How can I not talk about Oregon? How can I not talk about the armed terrorists (aka, depending on who you’re listening to: militia, angry old white men, activists, “patriots*” — don’t worry that link takes you to Media Matters, not Fox News, which is the group saying that) who are occupying a wildlife refuge in Burns, and who say they are willing to kill and be killed to continue to occupy the land?
How can I not talk about how the disputed land is Northern Paiute, and that in North America we’re nearly all living on occupied territories, and that if we’re going to talk about jurisdiction of the land, that should absolutely be part of the discussion, even though I know it won’t be?
It would be irresponsible not to mention that if these men weren’t white, and they engaged the authorities on this level, they would be dead.
It would be irresponsible not to mention that unarmed people of color die at the hands of cops far too often in this country.
It would be irresponsible not to mention that Tamir Rice, a 12-year-old boy, was murdered for holding a toy gun in Ohio, an open carry state, and that his killer was not indicted.
It would be irresponsible not to mention that this shit keeps happening to people of color while white terrorists are put in bullet-proof vests and fed Burger King.
It would be irresponsible not to mention that the US government murdered members of the Black Panthers for having weapons in their own homes.
In a Facebook post, Terry Tempest Williams, a prominent environmental writer whose work focuses on the American West, linked to an article about the occupation of the wildlife refuge. A person who responded to the post said that we shouldn’t give these extremists attention — it’s what they’re seeking. This is, in many ways, the bad puppy argument. We know that if we’re training puppies, we should reward the positive and ignore the negative behaviors; the puppy will put together those positive behaviors with rewards. We know this makes training a puppy easier.
It is the wrong argument to use here.
While I understand that sentiment to a degree (and that is part of my decision not to use the prominent last name associated with this occupation, or the name of the white terrorist who was fed Burger King after he was apprehended), we cannot remain silent about this. We must call out the difference in the way the government, and the media, is treating this group compared to the way peaceful and unarmed Black Lives Matter protesters are treated by police in cities around the United States. We must point out the discrepancy between the media narrative of armed occupation of a federal building by white extremists and the murders of black and brown people by cops across the nation.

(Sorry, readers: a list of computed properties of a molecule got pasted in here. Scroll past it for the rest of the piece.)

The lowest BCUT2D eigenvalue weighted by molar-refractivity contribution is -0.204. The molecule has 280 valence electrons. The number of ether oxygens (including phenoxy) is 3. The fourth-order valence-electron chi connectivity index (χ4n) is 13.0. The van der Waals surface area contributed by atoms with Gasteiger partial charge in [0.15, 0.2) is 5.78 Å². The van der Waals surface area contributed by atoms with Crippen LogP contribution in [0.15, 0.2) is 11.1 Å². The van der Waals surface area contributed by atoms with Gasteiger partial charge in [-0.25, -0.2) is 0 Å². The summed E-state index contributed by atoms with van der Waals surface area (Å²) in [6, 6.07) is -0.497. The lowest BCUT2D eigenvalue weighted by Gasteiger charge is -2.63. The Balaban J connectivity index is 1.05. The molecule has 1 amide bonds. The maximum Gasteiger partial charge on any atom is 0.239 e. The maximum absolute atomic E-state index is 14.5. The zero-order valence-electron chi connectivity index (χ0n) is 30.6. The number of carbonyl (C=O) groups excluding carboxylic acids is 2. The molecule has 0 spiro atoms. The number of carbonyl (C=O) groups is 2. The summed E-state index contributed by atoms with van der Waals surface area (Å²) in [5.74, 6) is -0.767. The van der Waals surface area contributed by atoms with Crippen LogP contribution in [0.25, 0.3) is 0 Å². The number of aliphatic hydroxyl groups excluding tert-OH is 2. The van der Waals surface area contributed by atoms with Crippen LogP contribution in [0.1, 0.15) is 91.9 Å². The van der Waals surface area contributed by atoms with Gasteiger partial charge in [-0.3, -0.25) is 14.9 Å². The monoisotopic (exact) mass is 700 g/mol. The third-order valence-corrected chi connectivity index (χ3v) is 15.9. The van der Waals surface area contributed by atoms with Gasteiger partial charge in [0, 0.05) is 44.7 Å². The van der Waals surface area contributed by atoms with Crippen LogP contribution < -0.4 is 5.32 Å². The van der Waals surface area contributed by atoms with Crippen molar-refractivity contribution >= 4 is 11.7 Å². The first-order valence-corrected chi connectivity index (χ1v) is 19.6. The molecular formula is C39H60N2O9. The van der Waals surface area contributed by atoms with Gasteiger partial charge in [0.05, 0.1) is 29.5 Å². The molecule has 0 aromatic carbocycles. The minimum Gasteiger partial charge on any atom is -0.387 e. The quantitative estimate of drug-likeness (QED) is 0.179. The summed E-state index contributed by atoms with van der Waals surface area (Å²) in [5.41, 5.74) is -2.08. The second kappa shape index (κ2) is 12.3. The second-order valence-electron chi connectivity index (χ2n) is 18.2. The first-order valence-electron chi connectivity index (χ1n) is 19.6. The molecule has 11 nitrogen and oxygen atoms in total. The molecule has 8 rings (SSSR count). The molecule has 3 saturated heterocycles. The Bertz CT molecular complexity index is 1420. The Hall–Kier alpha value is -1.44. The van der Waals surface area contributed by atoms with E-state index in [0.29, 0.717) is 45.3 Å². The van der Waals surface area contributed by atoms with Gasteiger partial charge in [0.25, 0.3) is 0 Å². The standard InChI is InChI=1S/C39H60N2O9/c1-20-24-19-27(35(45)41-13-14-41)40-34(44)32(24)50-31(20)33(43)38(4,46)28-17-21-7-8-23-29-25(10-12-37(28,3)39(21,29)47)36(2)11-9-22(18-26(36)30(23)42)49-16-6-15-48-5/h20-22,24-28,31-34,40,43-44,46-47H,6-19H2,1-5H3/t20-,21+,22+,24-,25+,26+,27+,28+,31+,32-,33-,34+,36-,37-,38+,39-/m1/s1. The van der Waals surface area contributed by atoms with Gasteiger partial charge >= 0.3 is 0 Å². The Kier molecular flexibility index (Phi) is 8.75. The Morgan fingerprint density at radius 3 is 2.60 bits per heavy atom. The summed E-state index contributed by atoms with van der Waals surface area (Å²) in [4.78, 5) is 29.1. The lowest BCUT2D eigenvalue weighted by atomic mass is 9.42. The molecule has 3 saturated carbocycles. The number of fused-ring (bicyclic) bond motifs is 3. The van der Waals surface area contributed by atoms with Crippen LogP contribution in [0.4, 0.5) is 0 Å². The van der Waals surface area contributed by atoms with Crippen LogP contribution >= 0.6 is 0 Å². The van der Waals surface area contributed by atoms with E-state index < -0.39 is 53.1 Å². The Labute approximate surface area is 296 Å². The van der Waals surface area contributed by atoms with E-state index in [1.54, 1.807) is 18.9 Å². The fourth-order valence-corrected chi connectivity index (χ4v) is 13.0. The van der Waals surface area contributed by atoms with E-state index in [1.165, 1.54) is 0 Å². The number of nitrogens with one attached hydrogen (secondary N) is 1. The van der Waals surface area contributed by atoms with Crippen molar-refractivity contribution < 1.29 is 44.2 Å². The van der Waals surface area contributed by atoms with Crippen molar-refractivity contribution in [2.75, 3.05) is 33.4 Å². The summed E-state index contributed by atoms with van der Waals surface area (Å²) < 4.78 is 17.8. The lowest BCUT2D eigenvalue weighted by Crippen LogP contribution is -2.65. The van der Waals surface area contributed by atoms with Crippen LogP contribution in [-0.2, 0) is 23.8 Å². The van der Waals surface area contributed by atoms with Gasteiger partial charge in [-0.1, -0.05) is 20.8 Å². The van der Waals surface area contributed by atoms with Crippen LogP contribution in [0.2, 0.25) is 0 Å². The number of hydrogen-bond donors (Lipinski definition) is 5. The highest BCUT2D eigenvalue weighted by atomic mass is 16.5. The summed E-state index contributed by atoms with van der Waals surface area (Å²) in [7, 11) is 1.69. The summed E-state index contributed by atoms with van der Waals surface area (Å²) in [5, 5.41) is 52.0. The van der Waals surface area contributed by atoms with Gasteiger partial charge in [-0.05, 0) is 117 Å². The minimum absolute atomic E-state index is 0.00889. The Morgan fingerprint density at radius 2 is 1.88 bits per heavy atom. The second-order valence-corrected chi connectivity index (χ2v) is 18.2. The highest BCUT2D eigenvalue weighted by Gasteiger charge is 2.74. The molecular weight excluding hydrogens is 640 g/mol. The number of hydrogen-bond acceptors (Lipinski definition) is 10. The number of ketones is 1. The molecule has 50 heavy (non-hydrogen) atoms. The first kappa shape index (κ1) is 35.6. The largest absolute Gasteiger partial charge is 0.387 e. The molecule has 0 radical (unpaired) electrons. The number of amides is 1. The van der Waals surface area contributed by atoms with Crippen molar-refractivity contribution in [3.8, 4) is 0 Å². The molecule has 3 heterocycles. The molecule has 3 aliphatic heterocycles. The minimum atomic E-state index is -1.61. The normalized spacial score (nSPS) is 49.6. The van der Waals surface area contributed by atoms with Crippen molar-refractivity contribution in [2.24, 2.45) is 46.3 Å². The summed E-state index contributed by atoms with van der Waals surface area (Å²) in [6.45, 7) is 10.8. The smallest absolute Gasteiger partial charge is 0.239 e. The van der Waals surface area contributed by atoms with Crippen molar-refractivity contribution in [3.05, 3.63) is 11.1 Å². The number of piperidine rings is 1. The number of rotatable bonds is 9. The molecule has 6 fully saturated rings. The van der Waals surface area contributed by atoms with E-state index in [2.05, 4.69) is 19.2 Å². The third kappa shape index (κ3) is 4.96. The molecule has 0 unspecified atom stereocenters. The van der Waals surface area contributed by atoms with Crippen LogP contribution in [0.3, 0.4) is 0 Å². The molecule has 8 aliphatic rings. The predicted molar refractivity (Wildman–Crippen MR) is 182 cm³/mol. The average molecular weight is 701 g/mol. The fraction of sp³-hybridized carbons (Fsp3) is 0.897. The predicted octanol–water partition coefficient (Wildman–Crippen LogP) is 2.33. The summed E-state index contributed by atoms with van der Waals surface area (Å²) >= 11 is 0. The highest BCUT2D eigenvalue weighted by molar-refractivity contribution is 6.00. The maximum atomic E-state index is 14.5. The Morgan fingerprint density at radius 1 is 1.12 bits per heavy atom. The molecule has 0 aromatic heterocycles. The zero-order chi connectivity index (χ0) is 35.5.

We must point out that people who are sitting in trees to keep those trees from being felled for “industrial progress” are not labeled as activists, but as terrorists and that Occupy and Black Lives Matter protesters, in our recent history, have been met with, and brutalized, by riot police. We must talk about how, in our not too distant past, peaceful student protesters have been murdered by the National Guard. We must point out that in 2015 police shot and killed a Native man in Denver for holding a knife to his own throat.
We must talk about the racially coded language that’s so repeatedly used to talk about people of color in the news.
We must point out to each of these things, and a multitude of other examples because we still live in a society that is shaped by systemic racism, a society which privileges certain bodies and certain lives over others.
We must talk about how this reaction to the armed occupation of the refuge — to simply wait them out — is not a consideration extended to so many other groups. We should do more than just talk about it, but talking is a start because too many white people, too many people who look like me, still don’t see these things.
To do anything less is irresponsible. To do anything less is to demonstrate our compliance in a system that favors white men, especially middle-aged white men.
*Actually, I guess that’s a pretty fair definition of patriot, given the historical context of looting by European-Americans in North America.
(The image associated with this post was taken in Oregon, but in the occupied Takelma, Galice, and Applegate territories.)